- 10 Strategies to Retire Earlier Than Your Friends on the Same Salary
- 8 Easy Ways to Save on Your Next Football Party
- Best US States for Young People
- The 10 Most Expensive Neighborhoods for Renters
- Missed Loan Payment? Your Car Might Not Start
- Do You Text While Walking? This Lane Was Made for You
- How Come You Still Can’t Get a Home Loan?
- You May Want to Retire in One of These States
Uncle Sam says there’s nothing wrong with rainbow pride, but he wants to know where that pot of gold is.
The IRS announced this week that its rules for married opposite-sex couples will now apply to all legally married same-sex couples. “The ruling applies regardless of whether the couple lives in a jurisdiction that recognizes same-sex marriage or a jurisdiction that does not recognize same-sex marriage,” the Treasury Department says.
The change resulted from the U.S. Supreme Court’s June ruling that struck down parts of the 1996 Defense of Marriage Act. That case directly involved taxes: Because of DOMA, Edith Windsor had to pay $363,000 in taxes when she inherited the estate of her late wife, Thea Spyer, while a heterosexual spouse would have paid nothing. “Thanks to today’s ruling at the Treasury Department, no one will have to experience the pain and indignity that I went through ever again,” Windsor said in a statement quoted by The Washington Post.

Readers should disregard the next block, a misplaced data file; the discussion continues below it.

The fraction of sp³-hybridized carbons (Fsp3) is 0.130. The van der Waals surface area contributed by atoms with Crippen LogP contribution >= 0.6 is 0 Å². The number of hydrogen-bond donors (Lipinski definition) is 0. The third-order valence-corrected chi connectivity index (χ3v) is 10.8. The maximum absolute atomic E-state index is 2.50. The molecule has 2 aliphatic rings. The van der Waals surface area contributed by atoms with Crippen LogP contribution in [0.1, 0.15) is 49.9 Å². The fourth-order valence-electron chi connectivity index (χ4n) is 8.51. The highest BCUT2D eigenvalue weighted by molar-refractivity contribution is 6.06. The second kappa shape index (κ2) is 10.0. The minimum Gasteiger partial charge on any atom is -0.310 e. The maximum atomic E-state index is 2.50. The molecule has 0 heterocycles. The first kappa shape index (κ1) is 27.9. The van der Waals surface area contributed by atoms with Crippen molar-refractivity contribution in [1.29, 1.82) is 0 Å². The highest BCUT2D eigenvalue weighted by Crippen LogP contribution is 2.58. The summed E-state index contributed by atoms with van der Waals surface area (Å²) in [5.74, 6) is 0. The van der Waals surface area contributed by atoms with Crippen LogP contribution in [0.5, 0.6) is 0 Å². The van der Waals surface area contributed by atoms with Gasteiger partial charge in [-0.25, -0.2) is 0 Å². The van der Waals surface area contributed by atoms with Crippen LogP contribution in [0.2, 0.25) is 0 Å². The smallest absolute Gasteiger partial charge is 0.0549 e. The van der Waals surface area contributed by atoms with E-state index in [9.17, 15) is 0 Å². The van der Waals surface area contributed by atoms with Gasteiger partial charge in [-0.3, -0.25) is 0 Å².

Here’s what the ruling means for same-sex couples:
- “The policy applies only to legally married couples and not to those in registered domestic partnerships, civil unions or similar formal relationships recognized by certain states,” the Post says.
- After Sept. 16 (when the policy takes effect), couples will have the option to amend the past three years’ tax returns, which could generate a refund.
- Henceforth, same-sex couples will file with “married filing jointly” or “married filing separately” status.
- “The ruling applies to all federal tax provisions where marriage is a factor, including filing status, claiming personal and dependency exemptions, standard deductions, employee benefits, contributing to an IRA, and claiming the earned income tax credit or child tax credit,” the Treasury Department says.
- Some people could end up paying more as a result of the new rules. Says USA Today, “Not all same-sex couples will benefit from the decision; some may pay higher income taxes as a result of the ‘marriage penalty.'”
Welcome to the married taxpayers club. With all these changes, it’s a good idea to start preparing for next tax season. We have advice in the video below.